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more tears

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The topic of weeping, particularly in public (see Saturday’s post) yielded a bounty of responses. Thank you all for writing. You opened me to weeping beyond personal fear and sadness — to those of (for lack of better terms) universal grief, spiritual opening, and spontaneous heart connection.*

I can think of two circumstances that invariable bring me to tears — tears I have no wish to suppress or hide; tears whose source or cause is mysterious. Give me a solemn event anytime: anything to do with laying of wreaths at a war memorial, burial at sea, or flag-draped coffins. Another certainty is holy communion (in Roman Catholic but, surprisingly, not in Anglican churches), when tears arise as I approach the altar and turn to weeping as the bread and wine enter my body. What’s that about? 

Working in end-of-life care has opened me to new ways of weeping — not from personal loss but from an opening of the heart in the presence of someone at their most vulnerable. Similarly, when offering support to people tackling personal loss, I’m able to enter their private space with ease, able to share (and even initiate) tears in lieu of words that cannot be spoken.

“The way to peace is to cry a cornucopia of tears.”
Sri Anandamayi Ma (1896-1981), Indian mystic.

* See article on transformative weeping, described as “signs not of disintegration, but of integration of the psyche and expanded awareness of the deeper and universal realities of human existence.” image:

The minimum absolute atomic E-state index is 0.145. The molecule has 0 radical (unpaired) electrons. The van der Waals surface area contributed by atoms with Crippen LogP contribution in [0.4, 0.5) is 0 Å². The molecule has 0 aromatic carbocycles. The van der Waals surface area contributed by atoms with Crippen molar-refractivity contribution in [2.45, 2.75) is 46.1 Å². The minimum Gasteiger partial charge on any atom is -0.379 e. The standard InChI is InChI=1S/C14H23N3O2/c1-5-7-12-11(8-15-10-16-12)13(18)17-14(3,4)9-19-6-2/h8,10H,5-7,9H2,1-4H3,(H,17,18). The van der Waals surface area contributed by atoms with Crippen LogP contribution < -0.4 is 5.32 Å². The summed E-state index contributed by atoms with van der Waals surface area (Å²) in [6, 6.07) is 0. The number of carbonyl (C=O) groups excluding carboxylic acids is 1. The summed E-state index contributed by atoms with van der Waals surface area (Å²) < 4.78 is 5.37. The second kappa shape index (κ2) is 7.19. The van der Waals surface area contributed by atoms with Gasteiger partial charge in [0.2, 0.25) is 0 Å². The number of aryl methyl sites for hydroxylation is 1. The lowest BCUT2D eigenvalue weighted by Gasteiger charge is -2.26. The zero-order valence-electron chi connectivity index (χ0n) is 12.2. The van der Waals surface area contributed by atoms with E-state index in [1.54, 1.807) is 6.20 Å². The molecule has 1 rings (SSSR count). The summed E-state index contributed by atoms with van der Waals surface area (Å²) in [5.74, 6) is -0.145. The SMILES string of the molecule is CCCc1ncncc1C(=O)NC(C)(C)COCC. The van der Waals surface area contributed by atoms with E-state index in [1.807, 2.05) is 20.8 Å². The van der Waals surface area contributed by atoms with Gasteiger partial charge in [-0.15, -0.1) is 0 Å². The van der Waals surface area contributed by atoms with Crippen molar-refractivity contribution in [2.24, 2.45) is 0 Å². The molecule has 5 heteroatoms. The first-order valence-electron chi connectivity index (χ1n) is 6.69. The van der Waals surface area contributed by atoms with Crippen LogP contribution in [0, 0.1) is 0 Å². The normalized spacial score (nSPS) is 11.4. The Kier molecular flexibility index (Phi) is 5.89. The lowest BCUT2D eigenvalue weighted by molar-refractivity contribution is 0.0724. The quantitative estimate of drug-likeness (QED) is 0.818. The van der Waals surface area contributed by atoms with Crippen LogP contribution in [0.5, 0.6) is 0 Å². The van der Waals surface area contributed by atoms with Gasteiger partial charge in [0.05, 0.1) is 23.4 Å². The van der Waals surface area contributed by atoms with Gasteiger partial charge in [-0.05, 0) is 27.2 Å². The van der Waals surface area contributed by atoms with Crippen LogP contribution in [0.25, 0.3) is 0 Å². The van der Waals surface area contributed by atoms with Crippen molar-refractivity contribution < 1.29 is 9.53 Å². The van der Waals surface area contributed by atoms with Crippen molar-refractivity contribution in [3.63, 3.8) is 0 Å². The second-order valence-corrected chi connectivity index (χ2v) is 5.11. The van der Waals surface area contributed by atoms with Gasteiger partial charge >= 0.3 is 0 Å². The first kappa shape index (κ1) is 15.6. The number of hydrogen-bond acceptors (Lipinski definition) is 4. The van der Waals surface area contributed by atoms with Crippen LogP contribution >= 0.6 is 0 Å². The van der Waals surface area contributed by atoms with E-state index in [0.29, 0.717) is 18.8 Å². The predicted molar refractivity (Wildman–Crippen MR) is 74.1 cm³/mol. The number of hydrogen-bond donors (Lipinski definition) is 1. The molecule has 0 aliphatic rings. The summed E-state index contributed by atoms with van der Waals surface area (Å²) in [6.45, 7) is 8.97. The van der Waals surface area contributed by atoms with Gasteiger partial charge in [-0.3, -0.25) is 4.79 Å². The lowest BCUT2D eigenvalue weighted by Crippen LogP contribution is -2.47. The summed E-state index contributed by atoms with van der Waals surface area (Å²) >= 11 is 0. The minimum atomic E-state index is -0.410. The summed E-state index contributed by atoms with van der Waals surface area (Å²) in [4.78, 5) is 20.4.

7 responses »

  1. There’s a (serious by all accounts) list of “when it’s OK for men to cry … and when not” at

  2. Music – music as the food not of love, as Shakespeare suggests, but – I would suggest – of tears.
    A phenomenon greatly exploited by movie makers, typically with their ‘sobbing’ violins. 😉

    We used to talk about being ‘un-manned’ by tears. I’m glad this stereotyping is less common.
    I remember seeing a trained singer giving full voice and expression to a song even as tears poured down her face – a skill I am still cultivating. And she was only 23 years old. I asked her how she did it. She said, she focuses on the music and lets the tears take care of themselves. Wonderful.

    And often, I can’t find the connection between the music that moves me, and why it moves me.
    It seems sometimes to be ‘just because’.

  3. Prayer of the Heart

    …it is called the Gift of Tears
    a Sign of God’s Love for you
    a Sign of God’s Covenant of Love
    The Cross of Jesus Christ
    indivisible unity
    horizontal vertical
    Wholely Human and Wholely Divine

    Life, Death and Resurrection

    Real Presence in The Eucharist

    …your heart
    weeping in humility
    weeping in reverence


  4. God himself expressing himself through you………………….

  5. Lately a lot of tears have been falling….I am w/o a job for over a year, lost my apartment, and if it wasn’t for my god-daughter I would be homeless.

  6. Joann
    my heart goes out to you
    what i’ve learned during difficult times is that each day is not the same
    may you be well


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